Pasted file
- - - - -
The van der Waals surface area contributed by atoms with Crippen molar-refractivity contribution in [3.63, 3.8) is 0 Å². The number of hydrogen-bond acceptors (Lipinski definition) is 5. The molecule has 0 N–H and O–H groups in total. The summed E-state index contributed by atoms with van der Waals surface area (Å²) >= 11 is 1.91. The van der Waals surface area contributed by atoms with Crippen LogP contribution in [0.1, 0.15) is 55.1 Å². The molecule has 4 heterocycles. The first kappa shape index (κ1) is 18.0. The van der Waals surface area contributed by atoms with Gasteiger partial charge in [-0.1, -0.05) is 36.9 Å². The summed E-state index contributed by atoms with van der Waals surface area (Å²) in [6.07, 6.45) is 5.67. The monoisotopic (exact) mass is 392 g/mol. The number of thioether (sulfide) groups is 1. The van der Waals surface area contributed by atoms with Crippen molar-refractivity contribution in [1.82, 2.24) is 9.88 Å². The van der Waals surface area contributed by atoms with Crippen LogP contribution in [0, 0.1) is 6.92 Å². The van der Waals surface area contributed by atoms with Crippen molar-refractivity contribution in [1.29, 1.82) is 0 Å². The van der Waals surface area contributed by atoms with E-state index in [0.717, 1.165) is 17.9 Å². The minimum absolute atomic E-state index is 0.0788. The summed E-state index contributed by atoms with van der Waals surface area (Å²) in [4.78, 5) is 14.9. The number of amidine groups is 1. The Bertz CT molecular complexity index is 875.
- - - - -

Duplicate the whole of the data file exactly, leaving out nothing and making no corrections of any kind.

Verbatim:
The van der Waals surface area contributed by atoms with Crippen molar-refractivity contribution in [3.63, 3.8) is 0 Å². The number of hydrogen-bond acceptors (Lipinski definition) is 5. The molecule has 0 N–H and O–H groups in total. The summed E-state index contributed by atoms with van der Waals surface area (Å²) >= 11 is 1.91. The van der Waals surface area contributed by atoms with Crippen LogP contribution in [0.1, 0.15) is 55.1 Å². The molecule has 4 heterocycles. The first kappa shape index (κ1) is 18.0. The van der Waals surface area contributed by atoms with Gasteiger partial charge in [-0.1, -0.05) is 36.9 Å². The summed E-state index contributed by atoms with van der Waals surface area (Å²) in [6.07, 6.45) is 5.67. The monoisotopic (exact) mass is 392 g/mol. The number of thioether (sulfide) groups is 1. The van der Waals surface area contributed by atoms with Crippen molar-refractivity contribution in [1.82, 2.24) is 9.88 Å². The van der Waals surface area contributed by atoms with Crippen LogP contribution in [0, 0.1) is 6.92 Å². The van der Waals surface area contributed by atoms with Crippen molar-refractivity contribution in [1.29, 1.82) is 0 Å². The van der Waals surface area contributed by atoms with E-state index in [0.717, 1.165) is 17.9 Å². The minimum absolute atomic E-state index is 0.0788. The summed E-state index contributed by atoms with van der Waals surface area (Å²) in [4.78, 5) is 14.9. The number of amidine groups is 1. The Bertz CT molecular complexity index is 875.